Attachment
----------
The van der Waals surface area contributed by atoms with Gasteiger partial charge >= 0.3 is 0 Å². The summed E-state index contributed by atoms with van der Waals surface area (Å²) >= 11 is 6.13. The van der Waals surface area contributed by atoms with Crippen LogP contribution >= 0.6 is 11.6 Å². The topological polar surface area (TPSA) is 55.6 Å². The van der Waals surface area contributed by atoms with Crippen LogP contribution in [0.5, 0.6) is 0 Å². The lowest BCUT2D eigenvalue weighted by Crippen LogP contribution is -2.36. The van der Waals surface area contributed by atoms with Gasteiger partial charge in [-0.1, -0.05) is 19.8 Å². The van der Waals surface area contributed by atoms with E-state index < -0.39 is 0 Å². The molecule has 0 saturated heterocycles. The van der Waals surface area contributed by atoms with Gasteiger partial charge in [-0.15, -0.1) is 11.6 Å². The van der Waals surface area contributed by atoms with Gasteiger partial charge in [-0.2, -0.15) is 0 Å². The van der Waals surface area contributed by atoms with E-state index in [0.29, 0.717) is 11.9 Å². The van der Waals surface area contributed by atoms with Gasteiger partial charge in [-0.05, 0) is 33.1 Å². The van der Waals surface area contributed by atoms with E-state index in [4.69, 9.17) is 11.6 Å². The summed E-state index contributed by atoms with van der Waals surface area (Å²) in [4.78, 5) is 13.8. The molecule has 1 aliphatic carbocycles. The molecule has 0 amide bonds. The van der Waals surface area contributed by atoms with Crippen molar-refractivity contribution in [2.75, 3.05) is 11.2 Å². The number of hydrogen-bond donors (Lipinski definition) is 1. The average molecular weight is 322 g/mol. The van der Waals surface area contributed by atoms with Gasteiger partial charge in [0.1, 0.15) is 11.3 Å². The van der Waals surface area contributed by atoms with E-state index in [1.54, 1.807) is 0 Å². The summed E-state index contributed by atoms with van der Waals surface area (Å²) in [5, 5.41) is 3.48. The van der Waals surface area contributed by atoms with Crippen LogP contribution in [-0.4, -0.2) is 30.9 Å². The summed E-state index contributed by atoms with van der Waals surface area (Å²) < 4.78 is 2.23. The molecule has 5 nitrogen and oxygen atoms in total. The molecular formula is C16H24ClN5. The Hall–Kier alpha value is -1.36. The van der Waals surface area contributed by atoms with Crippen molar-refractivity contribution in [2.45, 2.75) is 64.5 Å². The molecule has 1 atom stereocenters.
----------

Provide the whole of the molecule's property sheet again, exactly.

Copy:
The van der Waals surface area contributed by atoms with Gasteiger partial charge >= 0.3 is 0 Å². The summed E-state index contributed by atoms with van der Waals surface area (Å²) >= 11 is 6.13. The van der Waals surface area contributed by atoms with Crippen LogP contribution >= 0.6 is 11.6 Å². The topological polar surface area (TPSA) is 55.6 Å². The van der Waals surface area contributed by atoms with Crippen LogP contribution in [0.5, 0.6) is 0 Å². The lowest BCUT2D eigenvalue weighted by Crippen LogP contribution is -2.36. The van der Waals surface area contributed by atoms with Gasteiger partial charge in [-0.1, -0.05) is 19.8 Å². The van der Waals surface area contributed by atoms with E-state index < -0.39 is 0 Å². The molecule has 0 saturated heterocycles. The van der Waals surface area contributed by atoms with Gasteiger partial charge in [-0.15, -0.1) is 11.6 Å². The van der Waals surface area contributed by atoms with Gasteiger partial charge in [-0.2, -0.15) is 0 Å². The van der Waals surface area contributed by atoms with E-state index in [0.29, 0.717) is 11.9 Å². The van der Waals surface area contributed by atoms with Gasteiger partial charge in [-0.05, 0) is 33.1 Å². The van der Waals surface area contributed by atoms with E-state index in [4.69, 9.17) is 11.6 Å². The summed E-state index contributed by atoms with van der Waals surface area (Å²) in [4.78, 5) is 13.8. The molecule has 1 aliphatic carbocycles. The molecule has 0 amide bonds. The van der Waals surface area contributed by atoms with Crippen molar-refractivity contribution in [2.75, 3.05) is 11.2 Å². The number of hydrogen-bond donors (Lipinski definition) is 1. The average molecular weight is 322 g/mol. The van der Waals surface area contributed by atoms with Gasteiger partial charge in [0.1, 0.15) is 11.3 Å². The van der Waals surface area contributed by atoms with E-state index in [1.54, 1.807) is 0 Å². The summed E-state index contributed by atoms with van der Waals surface area (Å²) in [5, 5.41) is 3.48. The van der Waals surface area contributed by atoms with Crippen LogP contribution in [-0.4, -0.2) is 30.9 Å². The summed E-state index contributed by atoms with van der Waals surface area (Å²) < 4.78 is 2.23. The molecule has 5 nitrogen and oxygen atoms in total. The molecular formula is C16H24ClN5. The Hall–Kier alpha value is -1.36. The van der Waals surface area contributed by atoms with Crippen molar-refractivity contribution in [2.45, 2.75) is 64.5 Å². The molecule has 1 atom stereocenters.